I looked in the mirror at 6 today.. the days have taken their toll not a good day to meet the DG.
Chedworth at 7.30 is very beautiful. Quiet, with house martins flitting across the blue!! whispy cloud-flecked sky and the low sunlight picking out the contours of the mosaic. Lots to do.
The previous two days very wet. The once compliant soil turning to claggy mud and causing everything to get messy. Efforts to clean precious surfaces not rewarding. Morale low.
But today…life looked rosier but the loss of time has put the pressure on. The mosaic is virtually uncovered but there are questions to answer.
Sir Ian’s concrete walls. What did they represent? They don’t appear to relate to anything and Steve the mosaic expert believed that there should be a different central design. We extended to find it but the mosaic is largely lost in the middle of the room.
Fay tested a Richmond wall line at the east edge of the site. Nothing but mortary backfill 0.3m down. Perhaps look a little deeper tomorrow. Carol and Harry tried the east junction of the water feature wall where it joined the corridor wall and that showed it butted the corridor… so was later.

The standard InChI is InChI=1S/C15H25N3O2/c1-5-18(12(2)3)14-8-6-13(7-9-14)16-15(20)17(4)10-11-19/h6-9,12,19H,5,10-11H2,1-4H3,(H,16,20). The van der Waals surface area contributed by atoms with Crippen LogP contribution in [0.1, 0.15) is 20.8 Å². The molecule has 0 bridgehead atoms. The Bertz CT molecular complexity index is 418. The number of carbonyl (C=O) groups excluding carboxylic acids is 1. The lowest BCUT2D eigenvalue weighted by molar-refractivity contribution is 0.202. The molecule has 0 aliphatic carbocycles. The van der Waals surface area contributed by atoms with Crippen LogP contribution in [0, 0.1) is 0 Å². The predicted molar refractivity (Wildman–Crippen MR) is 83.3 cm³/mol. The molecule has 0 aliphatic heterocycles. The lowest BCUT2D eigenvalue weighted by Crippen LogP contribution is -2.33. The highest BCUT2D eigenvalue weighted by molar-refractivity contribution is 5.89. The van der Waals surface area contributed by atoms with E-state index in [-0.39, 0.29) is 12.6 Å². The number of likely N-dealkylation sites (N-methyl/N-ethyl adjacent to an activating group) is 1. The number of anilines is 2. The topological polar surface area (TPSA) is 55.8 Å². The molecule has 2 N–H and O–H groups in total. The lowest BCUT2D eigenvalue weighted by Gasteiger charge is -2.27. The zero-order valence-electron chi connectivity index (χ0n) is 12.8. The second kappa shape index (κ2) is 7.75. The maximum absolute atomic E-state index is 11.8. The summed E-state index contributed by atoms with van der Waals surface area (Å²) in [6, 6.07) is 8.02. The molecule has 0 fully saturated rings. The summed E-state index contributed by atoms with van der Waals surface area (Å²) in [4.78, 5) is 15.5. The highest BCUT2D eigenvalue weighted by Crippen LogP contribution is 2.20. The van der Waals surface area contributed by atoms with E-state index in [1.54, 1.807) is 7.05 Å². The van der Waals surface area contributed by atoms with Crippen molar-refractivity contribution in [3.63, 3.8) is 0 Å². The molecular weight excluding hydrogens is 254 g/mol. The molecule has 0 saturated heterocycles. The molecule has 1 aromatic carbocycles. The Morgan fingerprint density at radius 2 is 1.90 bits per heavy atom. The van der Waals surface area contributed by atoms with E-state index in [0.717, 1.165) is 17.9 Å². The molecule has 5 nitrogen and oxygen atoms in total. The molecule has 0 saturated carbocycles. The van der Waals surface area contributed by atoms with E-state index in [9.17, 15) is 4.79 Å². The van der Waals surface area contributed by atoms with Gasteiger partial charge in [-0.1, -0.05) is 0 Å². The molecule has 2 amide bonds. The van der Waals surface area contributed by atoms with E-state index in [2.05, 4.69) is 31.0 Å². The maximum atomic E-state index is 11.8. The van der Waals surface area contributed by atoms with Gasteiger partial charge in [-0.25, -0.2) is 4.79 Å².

Kate dug a trench where a wall should run under the later baths on the north side of the steps…and uncovered..wonderful things. Large blocks of painted plaster which could be seen to extend beyond the wall line and under the mosaic. It seems that just before the floor was laid, the plaster was thrown down as a hardcore. It looked like the painting on the plaster had been created yesterdaywith vivid colours, brush strokes and marking out lines for the stripes still visible.
With more rain promised for tomorrow, Bill brought the laser scanner today and as we were not ready.. he kindly used the time by carrying out a laser scan of the finest and most famous Chedworth mosaic. The one in the dining room of the West Range which shows the four seasons.
We worked, all of us, cleaning and uncovering..as the hours ticked away ..and then it was time and we watched as mysterious white orb stations were placed around the site and the scanner was set up. First creating a point cloud and then a mosaic of digital images. The two are combined to form a millimeter accurate image of the mosaic.
Though it is buried on Friday we will have an excellent record to inspire us as we seek the funding for the cover building which will enable the mosaic to be seen again.